One of the engines that causes one of the most aggressive tumors, that of the pancreas, to grow has been discovered. The result, published in the journal Nature, is due to Italian research and has made it possible to identify a therapeutic target to slow down the progression of the disease. The research was led by the San Raffaele Institute of Milan, with the Telethon Institute of Gene Therapy and the Vita e Salute University. The Universities of Turin and Verona, the French Institute for Health and Medical Research (Inserm), the Biopolis research center in Singapore and the University of Shanghai also collaborated.
What favors the growth of this form of tumor which is unfortunately still very lethal, pancreatic ductal adenocarcinoma, is the special alliance between a particular type of immune cells, called IL-1beta+ macrophages, and some very aggressive tumor cells known to be linked to inflammation. “It’s a sort of self-sustaining vicious cycle. Macrophages make tumor cells more aggressive, and tumor cells reprogram macrophages that can promote inflammation and disease progression,” observes the research coordinator Renato Ostunihead of the Genomics of the Innate Immune System laboratory at the Sr-Tiget Institute and associate professor at the Vita-Salute San Raffaele University.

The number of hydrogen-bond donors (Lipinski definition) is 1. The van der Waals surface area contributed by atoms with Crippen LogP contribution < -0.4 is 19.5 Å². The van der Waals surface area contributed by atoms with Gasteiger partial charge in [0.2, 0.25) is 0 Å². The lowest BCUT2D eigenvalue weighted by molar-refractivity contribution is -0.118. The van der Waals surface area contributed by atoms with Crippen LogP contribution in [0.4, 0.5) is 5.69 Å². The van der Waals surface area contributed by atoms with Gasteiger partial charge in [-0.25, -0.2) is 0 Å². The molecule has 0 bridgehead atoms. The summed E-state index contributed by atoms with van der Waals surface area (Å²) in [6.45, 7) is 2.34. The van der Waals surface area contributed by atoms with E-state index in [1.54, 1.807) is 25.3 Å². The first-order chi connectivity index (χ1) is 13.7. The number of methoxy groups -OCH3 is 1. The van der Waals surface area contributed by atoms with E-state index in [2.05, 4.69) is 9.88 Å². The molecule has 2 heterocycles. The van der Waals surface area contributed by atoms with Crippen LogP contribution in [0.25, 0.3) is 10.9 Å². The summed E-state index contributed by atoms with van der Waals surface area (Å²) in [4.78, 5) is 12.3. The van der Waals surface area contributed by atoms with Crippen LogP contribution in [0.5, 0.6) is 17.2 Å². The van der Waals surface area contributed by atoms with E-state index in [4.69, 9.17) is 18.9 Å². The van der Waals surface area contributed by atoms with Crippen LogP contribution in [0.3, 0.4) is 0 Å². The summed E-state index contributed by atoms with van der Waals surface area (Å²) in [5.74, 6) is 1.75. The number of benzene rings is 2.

by Irma D’Aria
“We have made a good step forward in understanding the biological processes underlying the disease. However, we are at a state of preclinical research still far from application in patients. The next few years will be essential to identify the potential and the most appropriate ways to act on this new therapeutic target”, say the authors of the research, supported by the Airc Foundation for cancer research, the European Research Council and the Ministry of Health.
edited by the editorial staff of the Cavò institute newspaper of the Liceo Cavour in Rome